Reliability of references
Early research on the reliability of the employment reference produced pessimistic results (Muchinsky, 1979). For example, a study examining letters of recommendation in the US civil service found that different ratings from different referees correlated only at 0.40
(Mosel & Goheen, 1959). This is somewhat lower than but still comparable to that obtained in multi-source or 360-degree feedback settings, where the inter-rater reliability can approach 0.60 (Murphy & Cleveland, 1995). This is to be expected as people may show different aspects of themselves to different people. As Murphy and Cleveland (1995) argue, there would be little point in using multiple sources if we expected them to provide the same information. This is a well-known contradiction in academic grading where exams are frequently double-marked by faculty only to agree similar marks in the end (Baird, Greatorex & Bell, 2004; Dracup, 1997). However, inter-rater agreements of 0.60 are low and mean that only 36% of the variance in candidates’ attributes is accounted for, leaving a substantial percentage of variance unexplained.
This low reliability has been explained in terms of evaluative biases (Feldman, 1981) attributable to the personality characteristics of the referee. Referees’ mood states when writing the reference will influence whether the reference is more or less positive (Judge & Higgins, 1998). This is in line with Fiske’s well-known finding that emotional labels, notably extreme ones, are used to categorize factual information about others (Fiske, 1980). Thus when referees retrieve information about candidates their judgement is already clouded by emotional information (often as simple and general as ‘good’ or ‘bad’). Some of the sources of such mood states are dispositional (e.g., emotionally stable and extraverted individuals more frequently experience positive affect states, whereas the opposite applies to neurotic, introverted people), and personality characteristics can have other (non-affective) effects on evaluations, too. Thus the ability, personality and values of the referee shape the unstructured reference so much that they have more to do with compatibility between the referee and candidate than the candidate’s suitability for the job. It is, however, noteworthy that little research has been conducted in this area, so these hypotheses are speculative.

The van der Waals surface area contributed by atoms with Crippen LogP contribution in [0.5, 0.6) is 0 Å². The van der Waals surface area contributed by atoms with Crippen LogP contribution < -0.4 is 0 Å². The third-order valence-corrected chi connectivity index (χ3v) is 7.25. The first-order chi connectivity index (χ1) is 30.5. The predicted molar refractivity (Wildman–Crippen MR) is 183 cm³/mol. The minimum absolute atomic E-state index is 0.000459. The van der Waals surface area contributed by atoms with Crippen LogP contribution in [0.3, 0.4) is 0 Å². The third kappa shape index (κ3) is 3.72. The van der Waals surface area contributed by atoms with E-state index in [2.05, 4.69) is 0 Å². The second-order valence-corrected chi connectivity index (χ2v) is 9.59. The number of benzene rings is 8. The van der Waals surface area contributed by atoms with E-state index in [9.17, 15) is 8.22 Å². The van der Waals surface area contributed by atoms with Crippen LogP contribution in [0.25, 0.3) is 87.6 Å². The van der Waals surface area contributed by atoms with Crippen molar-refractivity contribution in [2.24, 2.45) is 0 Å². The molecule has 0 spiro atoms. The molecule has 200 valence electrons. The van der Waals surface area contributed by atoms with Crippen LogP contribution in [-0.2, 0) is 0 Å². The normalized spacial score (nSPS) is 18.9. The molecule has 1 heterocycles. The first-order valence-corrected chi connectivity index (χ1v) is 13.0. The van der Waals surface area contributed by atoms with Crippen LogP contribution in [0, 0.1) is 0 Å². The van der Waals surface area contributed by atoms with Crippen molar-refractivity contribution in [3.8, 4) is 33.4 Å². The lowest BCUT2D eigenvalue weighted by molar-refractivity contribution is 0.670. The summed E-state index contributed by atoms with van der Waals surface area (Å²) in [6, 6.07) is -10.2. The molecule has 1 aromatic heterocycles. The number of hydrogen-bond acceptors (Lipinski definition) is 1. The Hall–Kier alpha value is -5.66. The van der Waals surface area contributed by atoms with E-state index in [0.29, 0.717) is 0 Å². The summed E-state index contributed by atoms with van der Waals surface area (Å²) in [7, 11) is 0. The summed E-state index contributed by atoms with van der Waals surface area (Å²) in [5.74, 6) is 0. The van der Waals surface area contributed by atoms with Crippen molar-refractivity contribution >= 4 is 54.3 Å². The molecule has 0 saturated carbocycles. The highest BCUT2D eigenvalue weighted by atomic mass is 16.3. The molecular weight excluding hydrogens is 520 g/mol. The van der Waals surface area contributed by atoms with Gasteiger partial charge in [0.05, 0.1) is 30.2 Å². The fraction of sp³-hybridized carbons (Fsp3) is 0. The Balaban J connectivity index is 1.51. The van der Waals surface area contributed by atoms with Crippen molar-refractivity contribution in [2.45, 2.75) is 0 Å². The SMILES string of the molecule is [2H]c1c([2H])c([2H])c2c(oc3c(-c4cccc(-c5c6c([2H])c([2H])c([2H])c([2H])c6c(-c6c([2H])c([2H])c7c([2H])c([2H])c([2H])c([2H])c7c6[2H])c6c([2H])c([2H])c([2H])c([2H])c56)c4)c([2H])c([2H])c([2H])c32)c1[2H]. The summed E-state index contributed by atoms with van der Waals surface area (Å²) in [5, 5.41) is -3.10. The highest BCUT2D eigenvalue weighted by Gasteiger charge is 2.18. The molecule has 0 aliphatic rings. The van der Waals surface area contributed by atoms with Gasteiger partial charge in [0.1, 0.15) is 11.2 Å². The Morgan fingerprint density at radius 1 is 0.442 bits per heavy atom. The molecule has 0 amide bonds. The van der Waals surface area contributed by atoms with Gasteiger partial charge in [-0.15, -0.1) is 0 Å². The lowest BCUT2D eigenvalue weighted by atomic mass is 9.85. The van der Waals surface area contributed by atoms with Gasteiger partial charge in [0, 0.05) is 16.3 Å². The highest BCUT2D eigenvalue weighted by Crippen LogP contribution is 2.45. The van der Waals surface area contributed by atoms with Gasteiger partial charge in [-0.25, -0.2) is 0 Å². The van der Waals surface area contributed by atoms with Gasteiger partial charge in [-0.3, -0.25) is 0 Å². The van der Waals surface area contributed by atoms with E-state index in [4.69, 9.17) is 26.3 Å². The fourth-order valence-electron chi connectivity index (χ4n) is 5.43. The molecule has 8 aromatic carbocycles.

More reliable information from reference letters can be obtained if different raters base their ratings and conclusions on the same information. For instance, as early as the 1940s the UK Civil Service Selection Board (CSSB) examined multiple references for the same candidates (e.g., from school, university, the armed forces and previous employment), written by different referees. Results showed that inter-reliabilities for a panel of five or six people can be as high as 0.73 (Wilson, 1948). However, few employers can afford to examine such detailed information. Furthermore, even if internal consistencies such as interrater reliabilities are adequate, that does not mean that employment references will be valid predictors of job-related outcomes. Indeed, the validity of references has been an equally important topic of concern when assessing the utility of this method in personnel selection.